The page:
AlphaGo is a computer program that plays the board game Go. It was developed by DeepMind Technologies a subsidiary of Google (now Alphabet Inc.). Subsequent versions of AlphaGo became increasingly powerful, including a version that competed under the name Master. After retiring from competitive play, AlphaGo Master was succeeded by an even more powerful version known as AlphaGo Zero, which was completely self-taught without learning from human games. AlphaGo Zero was then generalized into a program known as AlphaZero, which played additional games, including chess and shogi. AlphaZero has in turn been succeeded by a program known as MuZero which learns without being taught the rules.
AlphaGo and its successors use a Monte Carlo tree search algorithm to find its moves based on knowledge previously acquired by machine learning, specifically by an artificial neural network (a deep learning method) by extensive training, both from human and computer play. A neural network is trained to identify the best moves and the winning percentages of these moves. This neural network improves the strength of the tree search, resulting in stronger move selection in the next iteration.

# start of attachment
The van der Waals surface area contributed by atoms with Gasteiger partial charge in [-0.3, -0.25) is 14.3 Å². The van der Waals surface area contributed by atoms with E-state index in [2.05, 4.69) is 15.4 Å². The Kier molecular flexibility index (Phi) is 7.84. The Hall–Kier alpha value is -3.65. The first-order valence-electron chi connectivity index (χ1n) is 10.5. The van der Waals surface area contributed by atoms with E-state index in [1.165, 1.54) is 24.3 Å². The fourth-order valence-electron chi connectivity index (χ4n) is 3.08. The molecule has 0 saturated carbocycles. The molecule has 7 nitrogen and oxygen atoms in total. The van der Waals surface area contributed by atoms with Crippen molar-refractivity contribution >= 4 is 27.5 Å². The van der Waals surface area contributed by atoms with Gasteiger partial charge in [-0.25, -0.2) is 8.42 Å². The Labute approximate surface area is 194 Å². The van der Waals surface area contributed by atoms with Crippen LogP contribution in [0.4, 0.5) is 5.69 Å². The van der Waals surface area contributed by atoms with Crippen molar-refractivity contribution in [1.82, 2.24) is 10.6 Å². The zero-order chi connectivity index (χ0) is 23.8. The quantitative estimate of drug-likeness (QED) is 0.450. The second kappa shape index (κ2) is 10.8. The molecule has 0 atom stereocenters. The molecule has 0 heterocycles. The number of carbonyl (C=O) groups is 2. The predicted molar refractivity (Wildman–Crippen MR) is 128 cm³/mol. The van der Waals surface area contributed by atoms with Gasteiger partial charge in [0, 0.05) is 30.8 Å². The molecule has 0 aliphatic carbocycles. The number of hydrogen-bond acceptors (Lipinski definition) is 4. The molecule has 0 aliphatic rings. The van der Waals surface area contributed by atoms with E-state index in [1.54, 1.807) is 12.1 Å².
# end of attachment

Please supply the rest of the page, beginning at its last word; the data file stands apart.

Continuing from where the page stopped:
In October 2015, in a match against Fan Hui, the original AlphaGo became the first computer Go program to beat a human professional Go player without handicap on a full-sized 19×19 board. In March 2016, it beat Lee Sedol in a five-game match, the first time a computer Go program has beaten a 9-dan professional without handicap. Although it lost to Lee Sedol in the fourth game, Lee resigned in the final game, giving a final score of 4 games to 1 in favour of AlphaGo. In recognition of the victory, AlphaGo was awarded an honorary 9-dan by the Korea Baduk Association. The lead up and the challenge match with Lee Sedol were documented in a documentary film also titled AlphaGo, directed by Greg Kohs. The win by AlphaGo was chosen by Science as one of the Breakthrough of the Year runners-up on 22 December 2016.